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The Pandemic Pushed People Outside And Now, Some Companies Hope They Stay There

Awak Awak started mountain biking when the pandemic forced the restaurant where he worked to shut down.
Carlos Moreno
KCUR 89.3
Awak Awak started mountain biking when the pandemic forced the restaurant where he worked to shut down.

Something weird happened on the primitive mountain bike trails outside of Kansas City last spring. Coleen Voeks says she went from seeing a person or two stretched out along miles of trail there, to seeing a mass of humanity.

"As soon as the pandemic hit everybody went outside," says Voeks, a trail running coach. "So the trails became so crowded with people, new people, families, you know, people who'd never been to the trails before."

One the new people out crowding trails was 18-year-old Awak Awak, who moved to Kansas City from Kenya five years ago. He picked up mountain biking when the pandemic forced the restaurant where he worked to shut down.

"When we closed it was a lot of anxiety because we didn't know what was going to happen, or how long we were going to close," Awak says. "That's when I was getting into mountain biking. And I was like, 'This is actually kind of fun!'"

This awakening of sorts is worldwide, according to Nick Hage, general manager of Cannondale and GT Bicycles for North America and Japan.

"This global pandemic caused people to globally to change their behaviors, which ultimately has led to a global bike boom," Hage says.

In the United States bike sales climbed 65% last year, and electric bike sales shot up 145%, despite shortages at many bike shops. Hage says sales would still more robust if factories could keep up with demand.

"Every category of bike that appeals to every style of rider, we're seeing crazy demand for," Hage says.

And that's not just bikes, sales of golf equipment climbed 10%, in January camper sales were up almost 40% compared to January 2020, and boats are doing even better.

"It's just been through the roof. We are having a record model year," says Greg Falkner, general manager of Lowe Boats. Lowe primarily builds small fishing and pontoon boots in rural Lebanon, Mo.

The company has added 100 extra workers, and automated parts of the process, but still can't build them fast enough to meet demand. Buy a boat today, get it delivered by the end of summer, at best. The most popular brands and models could take a year to deliver. And about a third of the new boats sold last year went people who had never owned a boat before, a remarkable expansion of the market.

"Anytime you see a dramatic societal shift, like we have going on right now, a certain portion of that does stick," Falkner says. "There's a certain portion of it that just becomes, well, I like going outside. I like hiking. I like bicycling. I like boating."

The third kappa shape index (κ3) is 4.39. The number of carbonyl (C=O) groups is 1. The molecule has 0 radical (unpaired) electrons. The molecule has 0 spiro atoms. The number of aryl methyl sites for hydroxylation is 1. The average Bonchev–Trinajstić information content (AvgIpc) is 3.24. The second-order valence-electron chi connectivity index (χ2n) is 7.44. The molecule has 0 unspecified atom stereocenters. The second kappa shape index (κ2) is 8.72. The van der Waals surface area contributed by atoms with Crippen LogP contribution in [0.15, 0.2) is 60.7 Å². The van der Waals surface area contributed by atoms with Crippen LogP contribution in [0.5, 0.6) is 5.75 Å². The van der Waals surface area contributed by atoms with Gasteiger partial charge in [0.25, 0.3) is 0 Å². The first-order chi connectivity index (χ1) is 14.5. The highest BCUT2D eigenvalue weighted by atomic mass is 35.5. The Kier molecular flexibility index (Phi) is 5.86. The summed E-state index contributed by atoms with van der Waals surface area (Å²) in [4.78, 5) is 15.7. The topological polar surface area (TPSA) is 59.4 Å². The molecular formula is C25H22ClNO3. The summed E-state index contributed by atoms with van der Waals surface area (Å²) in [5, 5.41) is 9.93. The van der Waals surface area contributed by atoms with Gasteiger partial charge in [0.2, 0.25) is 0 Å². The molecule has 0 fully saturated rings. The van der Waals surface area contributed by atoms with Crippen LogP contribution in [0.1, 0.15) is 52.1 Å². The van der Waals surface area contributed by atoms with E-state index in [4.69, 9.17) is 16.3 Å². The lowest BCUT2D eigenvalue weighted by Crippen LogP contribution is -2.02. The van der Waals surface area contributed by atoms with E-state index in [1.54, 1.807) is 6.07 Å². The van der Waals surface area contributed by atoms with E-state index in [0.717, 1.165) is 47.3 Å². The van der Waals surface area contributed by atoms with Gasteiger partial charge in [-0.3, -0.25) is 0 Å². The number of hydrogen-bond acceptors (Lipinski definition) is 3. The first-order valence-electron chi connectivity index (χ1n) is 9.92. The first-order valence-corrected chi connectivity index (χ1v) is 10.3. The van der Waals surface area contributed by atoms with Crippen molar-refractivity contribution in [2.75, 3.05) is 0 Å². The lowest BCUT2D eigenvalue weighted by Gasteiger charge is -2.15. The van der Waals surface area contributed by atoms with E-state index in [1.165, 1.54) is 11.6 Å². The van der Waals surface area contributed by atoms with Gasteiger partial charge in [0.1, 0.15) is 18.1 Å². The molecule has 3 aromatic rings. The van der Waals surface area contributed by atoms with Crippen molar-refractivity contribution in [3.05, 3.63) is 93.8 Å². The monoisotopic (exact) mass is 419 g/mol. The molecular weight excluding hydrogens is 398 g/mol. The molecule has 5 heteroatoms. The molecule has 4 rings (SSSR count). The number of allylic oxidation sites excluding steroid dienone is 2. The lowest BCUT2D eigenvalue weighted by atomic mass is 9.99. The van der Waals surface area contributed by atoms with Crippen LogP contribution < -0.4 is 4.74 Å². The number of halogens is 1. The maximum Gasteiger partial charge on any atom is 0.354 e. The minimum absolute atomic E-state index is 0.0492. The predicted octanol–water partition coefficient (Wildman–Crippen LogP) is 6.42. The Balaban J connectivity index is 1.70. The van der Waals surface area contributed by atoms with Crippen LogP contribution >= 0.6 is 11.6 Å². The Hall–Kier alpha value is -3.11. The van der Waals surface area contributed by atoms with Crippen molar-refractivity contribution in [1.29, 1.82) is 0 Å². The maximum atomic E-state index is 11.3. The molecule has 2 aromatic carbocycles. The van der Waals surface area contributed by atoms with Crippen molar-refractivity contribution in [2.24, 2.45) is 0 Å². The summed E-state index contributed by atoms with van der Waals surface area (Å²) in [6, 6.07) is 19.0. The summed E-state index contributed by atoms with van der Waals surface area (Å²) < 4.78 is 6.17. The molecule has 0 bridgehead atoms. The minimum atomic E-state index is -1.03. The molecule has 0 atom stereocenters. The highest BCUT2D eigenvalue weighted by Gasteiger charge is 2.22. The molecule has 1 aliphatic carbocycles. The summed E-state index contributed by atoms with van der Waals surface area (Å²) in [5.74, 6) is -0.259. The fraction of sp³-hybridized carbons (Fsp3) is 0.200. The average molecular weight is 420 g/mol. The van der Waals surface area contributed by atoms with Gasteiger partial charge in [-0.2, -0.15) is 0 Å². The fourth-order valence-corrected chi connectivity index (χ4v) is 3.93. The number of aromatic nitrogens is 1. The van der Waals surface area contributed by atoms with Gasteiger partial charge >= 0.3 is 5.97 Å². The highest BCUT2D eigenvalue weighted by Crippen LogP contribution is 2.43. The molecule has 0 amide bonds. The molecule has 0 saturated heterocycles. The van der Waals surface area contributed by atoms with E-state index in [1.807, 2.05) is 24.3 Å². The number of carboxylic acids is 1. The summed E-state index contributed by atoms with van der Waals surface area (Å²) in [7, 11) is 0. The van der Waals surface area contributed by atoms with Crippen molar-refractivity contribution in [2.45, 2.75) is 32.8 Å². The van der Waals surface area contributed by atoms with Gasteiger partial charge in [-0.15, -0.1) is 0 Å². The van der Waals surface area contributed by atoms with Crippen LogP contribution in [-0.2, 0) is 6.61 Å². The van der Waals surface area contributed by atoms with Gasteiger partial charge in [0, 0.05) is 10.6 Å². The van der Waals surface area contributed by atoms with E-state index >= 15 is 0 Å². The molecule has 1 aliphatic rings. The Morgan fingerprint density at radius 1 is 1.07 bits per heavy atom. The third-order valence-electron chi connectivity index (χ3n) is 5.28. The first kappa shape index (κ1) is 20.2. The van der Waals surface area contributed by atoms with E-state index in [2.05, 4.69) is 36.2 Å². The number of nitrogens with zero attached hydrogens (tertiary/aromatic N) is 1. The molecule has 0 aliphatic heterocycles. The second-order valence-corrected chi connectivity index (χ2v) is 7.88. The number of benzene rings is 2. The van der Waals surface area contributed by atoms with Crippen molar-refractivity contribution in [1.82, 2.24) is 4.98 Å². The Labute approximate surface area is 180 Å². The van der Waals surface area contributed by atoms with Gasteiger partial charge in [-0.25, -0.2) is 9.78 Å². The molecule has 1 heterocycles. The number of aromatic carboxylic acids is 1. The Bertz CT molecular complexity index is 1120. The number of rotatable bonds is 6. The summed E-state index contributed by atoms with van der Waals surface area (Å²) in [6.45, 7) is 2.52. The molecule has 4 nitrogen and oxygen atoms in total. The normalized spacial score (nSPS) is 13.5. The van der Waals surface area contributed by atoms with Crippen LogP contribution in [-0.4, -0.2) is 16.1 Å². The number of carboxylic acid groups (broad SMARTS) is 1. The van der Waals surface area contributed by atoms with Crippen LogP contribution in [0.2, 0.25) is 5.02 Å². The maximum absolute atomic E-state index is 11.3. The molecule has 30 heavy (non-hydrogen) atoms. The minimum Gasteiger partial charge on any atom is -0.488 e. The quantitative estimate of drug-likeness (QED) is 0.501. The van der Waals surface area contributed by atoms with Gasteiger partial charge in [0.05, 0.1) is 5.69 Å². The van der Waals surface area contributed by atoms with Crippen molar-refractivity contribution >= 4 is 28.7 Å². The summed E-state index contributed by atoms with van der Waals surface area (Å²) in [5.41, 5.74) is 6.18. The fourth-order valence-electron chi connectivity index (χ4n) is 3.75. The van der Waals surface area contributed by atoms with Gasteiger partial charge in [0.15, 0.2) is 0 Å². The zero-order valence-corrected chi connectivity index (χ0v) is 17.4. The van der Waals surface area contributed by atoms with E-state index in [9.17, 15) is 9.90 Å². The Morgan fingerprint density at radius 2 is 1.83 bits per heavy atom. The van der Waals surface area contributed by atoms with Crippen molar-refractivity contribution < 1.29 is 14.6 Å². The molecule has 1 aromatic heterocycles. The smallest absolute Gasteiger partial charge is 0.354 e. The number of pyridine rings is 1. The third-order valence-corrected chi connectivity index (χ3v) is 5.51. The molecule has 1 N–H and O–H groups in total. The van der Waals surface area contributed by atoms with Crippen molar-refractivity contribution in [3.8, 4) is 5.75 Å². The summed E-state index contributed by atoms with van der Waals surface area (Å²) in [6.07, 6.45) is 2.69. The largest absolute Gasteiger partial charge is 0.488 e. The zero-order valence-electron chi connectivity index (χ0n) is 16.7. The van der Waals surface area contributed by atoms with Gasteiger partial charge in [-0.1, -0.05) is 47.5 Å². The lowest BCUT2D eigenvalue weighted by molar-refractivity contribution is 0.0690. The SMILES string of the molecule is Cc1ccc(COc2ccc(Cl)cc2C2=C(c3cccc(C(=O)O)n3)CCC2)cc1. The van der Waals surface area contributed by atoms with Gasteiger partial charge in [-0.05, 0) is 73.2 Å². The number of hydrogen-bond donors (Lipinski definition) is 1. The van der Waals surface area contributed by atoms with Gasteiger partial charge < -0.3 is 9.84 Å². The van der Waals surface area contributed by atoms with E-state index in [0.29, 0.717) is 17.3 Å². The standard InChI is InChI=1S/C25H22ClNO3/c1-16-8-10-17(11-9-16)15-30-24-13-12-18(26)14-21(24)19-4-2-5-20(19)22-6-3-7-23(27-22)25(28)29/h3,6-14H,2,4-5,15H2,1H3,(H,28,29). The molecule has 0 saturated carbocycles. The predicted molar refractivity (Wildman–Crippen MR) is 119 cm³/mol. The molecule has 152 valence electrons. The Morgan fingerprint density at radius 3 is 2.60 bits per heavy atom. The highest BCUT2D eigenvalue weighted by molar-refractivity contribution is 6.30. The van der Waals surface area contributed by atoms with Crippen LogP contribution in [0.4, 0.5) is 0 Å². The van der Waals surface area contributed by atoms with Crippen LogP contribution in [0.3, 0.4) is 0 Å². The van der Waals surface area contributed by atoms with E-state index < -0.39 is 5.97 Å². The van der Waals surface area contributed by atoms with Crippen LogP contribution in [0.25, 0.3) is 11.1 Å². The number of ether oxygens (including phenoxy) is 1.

A society shift toward outdoor recreation presents sweeping opportunity for a company like Garmin International, in Olathe, Kan. It specializes in navigation and fitness devises.

"Everything that our company is about is getting outside and being active. And that's what everyone was trying to do last year, amid the pandemic," says Audra Ratliff, product marketing manager for Garmin's outdoor recreation segment.

Ratliff says 2020 was Garmin's best year ever, with revenue up 11% over 2019, despite slumps in the company's automotive and aviation segments. She says 2021 is on track to set another record, and she expects that growth to keep coming.

Ratliff has hard data to back up her optimism. Garmin compiles all the data collected by its smart watches all over the world. And since the pandemic Garmin users are branching out, trying new activities, everything from yoga, to fishing, to surfing, and of course thousands and thousands of people are now out most days walking their new dogs.

For Garmin, locking in those new customers is partly a matter of rolling out new activity-specific devices, like the line of Descent dive computers it launched last year.

Cannondale is looking to build on gains in new bike riders with a new electric bike that its marketing aggressively to non-bike enthusiasts in larger cities.

And back at the trails near Kansas City, Coleen Voeks is dreaming and preaching a new post-pandemic normal where spending time outdoors is the default.

"It'll make you feel good. It really does. Little time spent outside will make you feel amazing," Voeks says, moments before setting off on a nature run with Fiona, her enormous Great Dane.

Copyright 2021 KCUR 89.3

Frank Morris has supervised the reporters in KCUR's newsroom since 1999. In addition to his managerial duties, Morris files regularly with National Public Radio. He’s covered everything from tornadoes to tax law for the network, in stories spanning eight states. His work has won dozens of awards, including four national Public Radio News Directors awards (PRNDIs) and several regional Edward R. Murrow awards. In 2012 he was honored to be named "Journalist of the Year" by the Heart of America Press Club.